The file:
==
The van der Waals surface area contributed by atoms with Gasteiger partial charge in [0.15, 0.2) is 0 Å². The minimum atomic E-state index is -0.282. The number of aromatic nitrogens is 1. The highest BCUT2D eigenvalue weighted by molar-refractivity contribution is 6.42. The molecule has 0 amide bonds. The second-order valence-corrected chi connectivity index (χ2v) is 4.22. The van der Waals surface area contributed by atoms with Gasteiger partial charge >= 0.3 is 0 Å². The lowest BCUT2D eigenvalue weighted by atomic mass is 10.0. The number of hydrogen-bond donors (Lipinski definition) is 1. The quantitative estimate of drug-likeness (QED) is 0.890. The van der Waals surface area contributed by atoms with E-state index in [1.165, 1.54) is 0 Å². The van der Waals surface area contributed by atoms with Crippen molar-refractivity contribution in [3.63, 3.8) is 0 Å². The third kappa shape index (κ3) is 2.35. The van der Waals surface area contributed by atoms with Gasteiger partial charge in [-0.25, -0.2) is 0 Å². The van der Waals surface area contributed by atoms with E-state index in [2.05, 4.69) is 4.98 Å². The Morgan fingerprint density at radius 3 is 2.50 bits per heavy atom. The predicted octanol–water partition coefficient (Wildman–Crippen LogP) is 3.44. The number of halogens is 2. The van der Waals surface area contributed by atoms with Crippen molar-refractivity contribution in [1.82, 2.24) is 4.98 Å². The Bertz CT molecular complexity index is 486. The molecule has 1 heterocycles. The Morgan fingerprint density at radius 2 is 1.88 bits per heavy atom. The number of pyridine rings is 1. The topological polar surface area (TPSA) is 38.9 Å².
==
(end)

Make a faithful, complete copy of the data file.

The van der Waals surface area contributed by atoms with Gasteiger partial charge in [0.15, 0.2) is 0 Å². The minimum atomic E-state index is -0.282. The number of aromatic nitrogens is 1. The highest BCUT2D eigenvalue weighted by molar-refractivity contribution is 6.42. The molecule has 0 amide bonds. The second-order valence-corrected chi connectivity index (χ2v) is 4.22. The van der Waals surface area contributed by atoms with Gasteiger partial charge >= 0.3 is 0 Å². The lowest BCUT2D eigenvalue weighted by atomic mass is 10.0. The number of hydrogen-bond donors (Lipinski definition) is 1. The quantitative estimate of drug-likeness (QED) is 0.890. The van der Waals surface area contributed by atoms with E-state index in [1.165, 1.54) is 0 Å². The van der Waals surface area contributed by atoms with Crippen molar-refractivity contribution in [3.63, 3.8) is 0 Å². The third kappa shape index (κ3) is 2.35. The van der Waals surface area contributed by atoms with Gasteiger partial charge in [-0.25, -0.2) is 0 Å². The van der Waals surface area contributed by atoms with E-state index in [2.05, 4.69) is 4.98 Å². The Morgan fingerprint density at radius 3 is 2.50 bits per heavy atom. The predicted octanol–water partition coefficient (Wildman–Crippen LogP) is 3.44. The number of halogens is 2. The van der Waals surface area contributed by atoms with Crippen molar-refractivity contribution in [1.82, 2.24) is 4.98 Å². The Bertz CT molecular complexity index is 486. The molecule has 1 heterocycles. The Morgan fingerprint density at radius 2 is 1.88 bits per heavy atom. The number of pyridine rings is 1. The topological polar surface area (TPSA) is 38.9 Å².